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Math - Proving

  • Thread starter Meh
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Meh
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Prove that the square of an odd integer is always of the 8k + 1, where k is an integer. Any help would be appreciated.
 

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VietDao29
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An even integer can be written as [tex]2n, \ n \in \mathbb{Z}[/tex]
And an odd integer can be written as [tex]2n + 1, \ n \in \mathbb{Z}[/tex]
For example : 5 = 2 * 2 + 1 (n = 2), 7 = 2 * 3 + 1 (n = 3), 13 = 2 * 6 + 1 (n = 6).
So the quare of an add integer can be written as: [tex](2n + 1) ^ 2 = 4n ^ 2 + 4n + 1[/tex]
You will try to arrange [itex]4n ^ 2 + 4n + 1[/itex] into 8k + 1. Since you have '+ 1' in both sides, in fact, you just need to arrange [itex]4n ^ 2 + 4n[/itex] into 8k.
Can you go from here?
Viet Dao,
 
Last edited:
Meh
10
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Hmm what does that "Z" in "n belongs to ..." mean? Not to fimilar with that sign :P
 
VietDao29
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[itex]Z[/itex] is the set of all integers, ie: [itex]\mathbb{Z} = \{..., \ -3, \ , -2, \ , -1, \ 0, \ 1, \ 2, \ 3, \ ... \}[/itex]
Do you get it now?
Viet Dao,
 
Meh
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Still don't get it >.< Sorry.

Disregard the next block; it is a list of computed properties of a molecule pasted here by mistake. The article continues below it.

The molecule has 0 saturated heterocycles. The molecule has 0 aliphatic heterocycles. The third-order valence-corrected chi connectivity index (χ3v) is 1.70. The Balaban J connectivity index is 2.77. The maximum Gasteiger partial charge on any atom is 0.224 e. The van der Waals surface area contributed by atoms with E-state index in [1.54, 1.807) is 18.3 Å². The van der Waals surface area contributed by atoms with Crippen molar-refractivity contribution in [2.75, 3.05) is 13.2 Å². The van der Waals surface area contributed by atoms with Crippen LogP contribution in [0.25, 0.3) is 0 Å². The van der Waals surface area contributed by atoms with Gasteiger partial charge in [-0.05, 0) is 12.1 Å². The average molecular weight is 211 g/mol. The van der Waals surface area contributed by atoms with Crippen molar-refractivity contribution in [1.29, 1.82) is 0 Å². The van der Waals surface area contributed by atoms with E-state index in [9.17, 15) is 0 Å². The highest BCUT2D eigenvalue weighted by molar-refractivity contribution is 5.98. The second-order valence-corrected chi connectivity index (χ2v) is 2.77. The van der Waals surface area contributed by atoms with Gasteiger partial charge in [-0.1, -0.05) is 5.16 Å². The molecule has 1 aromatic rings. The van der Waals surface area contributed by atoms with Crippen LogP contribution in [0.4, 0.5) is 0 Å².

VietDao29
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[tex]n \in \mathbb{Z}[/tex] means that n is an integer.
And because:
[tex]\mathbb{Z} = \{..., \ -3, \ -2, \ -1, \ 0, \ 1, \ 2, \ 3, \ ... \}[/tex]
So:
[tex]n \in \{..., \ -3, \ -2, \ -1, \ 0, \ 1, \ 2, \ 3, \ ... \}[/tex]
That means n can take any value from that set, n can be -3, or -5, or 9, or 10, or 14, or 600, or -1004, ...
Viet Dao,
 
Meh
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I understood that, just not the how to solve >.<
 
VietDao29
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An odd integer: [tex]2n + 1, \ n \in \mathbb{Z}[/tex]
So the square of an odd integer is: [tex](2n + 1) ^ 2 = 4n ^ 2 + 4n + 1[/tex].
You are going to prove [tex]\forall n \in \mathbb{Z},\ \exists k \in \mathbb{Z} \ | \ 4n ^ 2 + 4n + 1 = 8k + 1[/tex]
+ 1 is in both sides, so you are going to prove:
[tex]\forall n \in \mathbb{Z},\ \exists k \in \mathbb{Z} \ | \ 4n ^ 2 + 4n = 8k[/tex]
Note that:
[itex]4n ^ 2 + 4n = 4n(n + 1)[/itex]
What can you say about the product of two successive integers? ie : n * (n + 1).
Can you go from here?
Viet Dao,
 
Meh
10
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Ah, alrite I can go from there. Thanks Viet Dao.
 
23
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hi, I'm wondering, isn't [tex]\forall k[/tex]? cause k is stated to be an integer? just making sure..
 
VietDao29
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It can't be for all k, because:
k = 4:
8 * 4 + 1 = 32 + 1 = 33, and 33 is not a square of any integer.
k = 5:
8 * 5 + 1 = 40 + 1 = 41, and 41 is not a square of any integer.
Viet Dao,
 

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